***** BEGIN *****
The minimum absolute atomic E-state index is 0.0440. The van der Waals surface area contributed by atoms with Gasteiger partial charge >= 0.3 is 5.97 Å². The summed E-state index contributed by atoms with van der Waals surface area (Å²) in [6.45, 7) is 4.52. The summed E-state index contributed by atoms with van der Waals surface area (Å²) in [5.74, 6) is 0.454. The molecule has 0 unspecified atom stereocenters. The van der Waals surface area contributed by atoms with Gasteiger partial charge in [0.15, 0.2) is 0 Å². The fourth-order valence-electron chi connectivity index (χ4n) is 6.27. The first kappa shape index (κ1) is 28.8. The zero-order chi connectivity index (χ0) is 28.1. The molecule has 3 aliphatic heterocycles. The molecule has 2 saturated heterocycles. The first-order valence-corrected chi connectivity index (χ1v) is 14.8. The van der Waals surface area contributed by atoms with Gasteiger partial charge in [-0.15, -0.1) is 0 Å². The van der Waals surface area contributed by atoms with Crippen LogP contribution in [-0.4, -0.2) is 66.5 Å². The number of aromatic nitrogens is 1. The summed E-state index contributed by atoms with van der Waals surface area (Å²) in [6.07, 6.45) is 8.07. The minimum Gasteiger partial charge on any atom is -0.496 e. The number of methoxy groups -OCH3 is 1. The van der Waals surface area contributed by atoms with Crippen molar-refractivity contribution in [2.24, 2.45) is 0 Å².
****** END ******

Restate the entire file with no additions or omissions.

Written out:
The minimum absolute atomic E-state index is 0.0440. The van der Waals surface area contributed by atoms with Gasteiger partial charge >= 0.3 is 5.97 Å². The summed E-state index contributed by atoms with van der Waals surface area (Å²) in [6.45, 7) is 4.52. The summed E-state index contributed by atoms with van der Waals surface area (Å²) in [5.74, 6) is 0.454. The molecule has 0 unspecified atom stereocenters. The van der Waals surface area contributed by atoms with Gasteiger partial charge in [0.15, 0.2) is 0 Å². The fourth-order valence-electron chi connectivity index (χ4n) is 6.27. The first kappa shape index (κ1) is 28.8. The zero-order chi connectivity index (χ0) is 28.1. The molecule has 3 aliphatic heterocycles. The molecule has 2 saturated heterocycles. The first-order valence-corrected chi connectivity index (χ1v) is 14.8. The van der Waals surface area contributed by atoms with Gasteiger partial charge in [-0.15, -0.1) is 0 Å². The van der Waals surface area contributed by atoms with Crippen LogP contribution in [-0.4, -0.2) is 66.5 Å². The number of aromatic nitrogens is 1. The summed E-state index contributed by atoms with van der Waals surface area (Å²) in [6.07, 6.45) is 8.07. The minimum Gasteiger partial charge on any atom is -0.496 e. The number of methoxy groups -OCH3 is 1. The van der Waals surface area contributed by atoms with Crippen molar-refractivity contribution in [2.24, 2.45) is 0 Å².